I. A Few Facts about Alutor
II. Formalism and Notations Used
III. Nine Surface-Syntax Rules of Alutor
1. Predictive Constructions (Rules 1-3) 2. Completive Constructions with a Finite Transitive Verb in the Non-Resultive (Rules 4-9)
IV. Discussion of Predicative and Completive Constructions in Alutor
1. The Ergative Construction in Alutor<
2. The Special Cases of Object Agreement of the Main Verb
Notes
8. Syntactic, or Lexical, Zero
I. The Problem Stated: Questions 1-3 II. From Morphological to Syntactic Zeroes
III. Syntactic, or Lexical, Zeroes in Russian
IV. "Zero" Terminology in Linguistics
V. Answers to Questions 1-3
Notes

V. Syntactic Methodology: Some Thorny Questions of Russian Syntax

9. On a Class of Russian Verbs that Can Introduce Direct Speech: Lexical Polysemy or Semantic Syntax? (Constructions of the type "Ostav'te Menja!" --Ispugalsja Bufetčik)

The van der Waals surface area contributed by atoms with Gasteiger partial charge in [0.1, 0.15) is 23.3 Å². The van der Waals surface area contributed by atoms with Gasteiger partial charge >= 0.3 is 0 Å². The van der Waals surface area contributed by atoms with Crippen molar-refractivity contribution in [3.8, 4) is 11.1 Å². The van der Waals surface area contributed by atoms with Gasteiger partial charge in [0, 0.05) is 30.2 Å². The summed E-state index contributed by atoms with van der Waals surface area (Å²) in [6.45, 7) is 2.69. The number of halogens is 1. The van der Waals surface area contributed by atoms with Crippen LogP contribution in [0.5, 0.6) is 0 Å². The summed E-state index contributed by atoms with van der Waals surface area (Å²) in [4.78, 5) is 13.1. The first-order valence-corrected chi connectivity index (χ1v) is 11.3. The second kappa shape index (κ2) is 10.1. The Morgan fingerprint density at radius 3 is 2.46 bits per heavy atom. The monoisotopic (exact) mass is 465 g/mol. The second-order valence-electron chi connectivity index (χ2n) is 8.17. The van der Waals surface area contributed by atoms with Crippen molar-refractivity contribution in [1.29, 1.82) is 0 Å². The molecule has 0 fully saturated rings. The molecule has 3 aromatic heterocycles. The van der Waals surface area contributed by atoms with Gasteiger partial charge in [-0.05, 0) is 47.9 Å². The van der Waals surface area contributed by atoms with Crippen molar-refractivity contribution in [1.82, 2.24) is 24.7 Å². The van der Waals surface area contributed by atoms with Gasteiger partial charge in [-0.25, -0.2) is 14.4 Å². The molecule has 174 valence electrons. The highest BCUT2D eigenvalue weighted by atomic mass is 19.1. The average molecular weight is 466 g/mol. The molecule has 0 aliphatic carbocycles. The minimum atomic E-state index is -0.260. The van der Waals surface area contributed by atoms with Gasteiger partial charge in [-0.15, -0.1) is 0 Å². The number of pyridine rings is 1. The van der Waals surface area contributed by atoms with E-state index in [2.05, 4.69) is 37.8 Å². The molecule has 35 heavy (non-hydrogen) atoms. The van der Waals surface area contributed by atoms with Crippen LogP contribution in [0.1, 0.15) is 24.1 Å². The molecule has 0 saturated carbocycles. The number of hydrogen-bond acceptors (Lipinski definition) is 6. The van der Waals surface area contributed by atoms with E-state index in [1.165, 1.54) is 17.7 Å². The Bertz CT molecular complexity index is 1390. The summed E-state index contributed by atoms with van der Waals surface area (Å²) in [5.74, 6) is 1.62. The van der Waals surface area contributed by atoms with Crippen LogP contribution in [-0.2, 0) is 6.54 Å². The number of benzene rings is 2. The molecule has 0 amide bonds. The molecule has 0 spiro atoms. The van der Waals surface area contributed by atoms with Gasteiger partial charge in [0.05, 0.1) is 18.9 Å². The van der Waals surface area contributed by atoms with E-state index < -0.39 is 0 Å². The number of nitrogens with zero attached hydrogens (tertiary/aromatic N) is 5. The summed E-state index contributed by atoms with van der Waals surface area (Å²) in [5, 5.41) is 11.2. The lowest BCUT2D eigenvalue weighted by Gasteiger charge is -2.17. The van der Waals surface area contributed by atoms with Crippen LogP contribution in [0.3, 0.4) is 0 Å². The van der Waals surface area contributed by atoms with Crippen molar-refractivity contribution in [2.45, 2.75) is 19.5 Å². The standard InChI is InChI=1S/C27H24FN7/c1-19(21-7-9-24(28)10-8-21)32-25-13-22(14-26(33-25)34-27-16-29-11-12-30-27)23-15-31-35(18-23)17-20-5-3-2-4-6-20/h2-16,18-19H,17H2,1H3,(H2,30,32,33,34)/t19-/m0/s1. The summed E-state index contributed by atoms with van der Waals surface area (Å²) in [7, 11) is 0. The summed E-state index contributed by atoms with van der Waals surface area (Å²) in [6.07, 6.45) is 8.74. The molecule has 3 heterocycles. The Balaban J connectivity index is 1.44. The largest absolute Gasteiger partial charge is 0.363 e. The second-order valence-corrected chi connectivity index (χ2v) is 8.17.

I. The Russian Direct Speech Sentences with Verbs of Emotion
II. The Problem Stated
III. Alternative Solutions: Lexical vs. Syntactic
IV. Three Arguments against the Lexical Solution
V. A Residual Case: Verbs of Emotion Having a Speech Semantic Component
Notes
10. Animacy in Russian Cardinal Numerals and Adjectives as an Inflectional Category: A Problem of Agreement
I. Introductory Remarks
II. The Problem Stated
III. Alternative Solutions: Animacy vs. a Specific Case
IV. Seven Arguments to Support the Animacy Solution
V. Important Residual Cases
1. In What Inflectional Forms of Adj and Num in Animacy Relevant?
2. For What Lexemes of Adj and Num in Animacy Relevant?
Notes
11. The Grammatical Case of the Numerical Expressions in Russian: Phrases of the Type (Bol'še) Na Dva Mal'čika or Po Troe Bol'Nyx: A Problem of Government
I. Constructions with "Difficult" Case Forms
II. The Problem Stated
III. Alternative Solutions: Nominative vs. Inanimate Accusative
IV. Four Arguments in Favor of the Accusative Solution
V. EXCURSUS: The Nominative Noun as a Syntactically Dependent Element in Russian
Notes
Four Methodological Principles of Linguistic Research

References
Indexes
Index of Names
Index of Languages
Index of Subject and Terms